Columbia Professor Foner's sound and scholarly study is dedicated to the proposition that neither the ""irrepressible...


FREE SOIL, FREE LABOR, FREE MEN: The Ideology of the Republican Party Before the Civil War

Columbia Professor Foner's sound and scholarly study is dedicated to the proposition that neither the ""irrepressible conflict"" school of Civil War historiography nor the revisionist ""blundering generation"" school has done justice to the role and the ideology of the Republican Party in assessing the causes and the nature of the North-South conflict. By dealing in broadly defined ""ideologies,"" Foner is able to incorporate useful elements from both schools of thought: ideology includes the beliefs and perceptions about America's past, present, and future that set North and South on a collision course but also the hatreds and fears that fostered misunderstanding and political blundering. Essentially, however, Foner falls within the ""irrepressible conflict"" camp: secession was the only action consistent with the South's ideology (not developed in detail here); the Republican decision to maintain the Union was inherent in their ideology (dissected quite minutely in the body of the book). By positing that the Republican ideology incorporated the basic values of the Northern public and provided the moral consensus for Northern mobilization, Foner reduces Northern sentiment to Republican beliefs. His careful analysis of the growth of the Republican party and its political positions revolves around the central tenets of ""free soil, free labor, and free men."" Throughout he illuminates the diversity of views within the Party and its leadership and the distinctive ideological contributions of its different elements--radicals, former Democrats, and moderate and conservative Whigs. The ambivalent and contradictory Republican responses to the troublesome issues of race and nativism are examined in depth, and related to the Republicans' paramount faith in a society of small-scale capitalism. Unlike some other current reevaluators of the American past, Foner is not concerned exclusively with demonstrating the ubiquity of white racism; he is alert to the positive contributions as well as the moral limitations of political anti-slavery. Nonetheless, contemporary appeal may expand what would otherwise be a largely academic audience.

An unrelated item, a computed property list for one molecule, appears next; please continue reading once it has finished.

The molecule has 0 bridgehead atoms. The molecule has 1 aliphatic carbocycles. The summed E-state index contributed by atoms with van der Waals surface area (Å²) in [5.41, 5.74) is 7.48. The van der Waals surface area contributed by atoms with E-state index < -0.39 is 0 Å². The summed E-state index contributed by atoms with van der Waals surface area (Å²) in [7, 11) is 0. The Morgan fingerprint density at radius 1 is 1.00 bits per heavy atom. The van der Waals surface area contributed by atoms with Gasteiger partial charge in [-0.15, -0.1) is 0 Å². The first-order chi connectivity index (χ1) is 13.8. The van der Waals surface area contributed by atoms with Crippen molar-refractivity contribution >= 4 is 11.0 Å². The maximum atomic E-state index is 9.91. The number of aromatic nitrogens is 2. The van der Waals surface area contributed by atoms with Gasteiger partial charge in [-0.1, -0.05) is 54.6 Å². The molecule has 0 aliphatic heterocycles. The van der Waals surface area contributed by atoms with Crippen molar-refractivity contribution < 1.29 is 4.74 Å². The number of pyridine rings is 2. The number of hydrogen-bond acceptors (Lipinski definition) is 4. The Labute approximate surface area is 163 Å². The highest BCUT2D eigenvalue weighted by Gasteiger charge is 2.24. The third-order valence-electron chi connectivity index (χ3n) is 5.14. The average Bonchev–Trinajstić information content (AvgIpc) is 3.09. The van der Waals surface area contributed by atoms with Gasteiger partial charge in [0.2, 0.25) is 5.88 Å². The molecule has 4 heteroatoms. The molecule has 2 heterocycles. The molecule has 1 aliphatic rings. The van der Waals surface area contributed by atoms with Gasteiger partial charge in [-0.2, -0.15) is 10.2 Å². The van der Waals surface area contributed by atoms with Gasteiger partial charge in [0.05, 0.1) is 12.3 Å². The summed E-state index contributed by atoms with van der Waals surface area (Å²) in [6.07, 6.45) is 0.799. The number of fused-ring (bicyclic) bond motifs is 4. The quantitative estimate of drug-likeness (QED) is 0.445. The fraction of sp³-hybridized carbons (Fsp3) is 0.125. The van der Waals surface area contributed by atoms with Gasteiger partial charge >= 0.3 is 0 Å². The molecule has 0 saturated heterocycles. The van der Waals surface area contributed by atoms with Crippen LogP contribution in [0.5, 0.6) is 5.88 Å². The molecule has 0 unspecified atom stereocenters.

Pub Date: April 23, 1970


Page Count: -

Publisher: Oxford

Review Posted Online: N/A

Kirkus Reviews Issue: April 1, 1970

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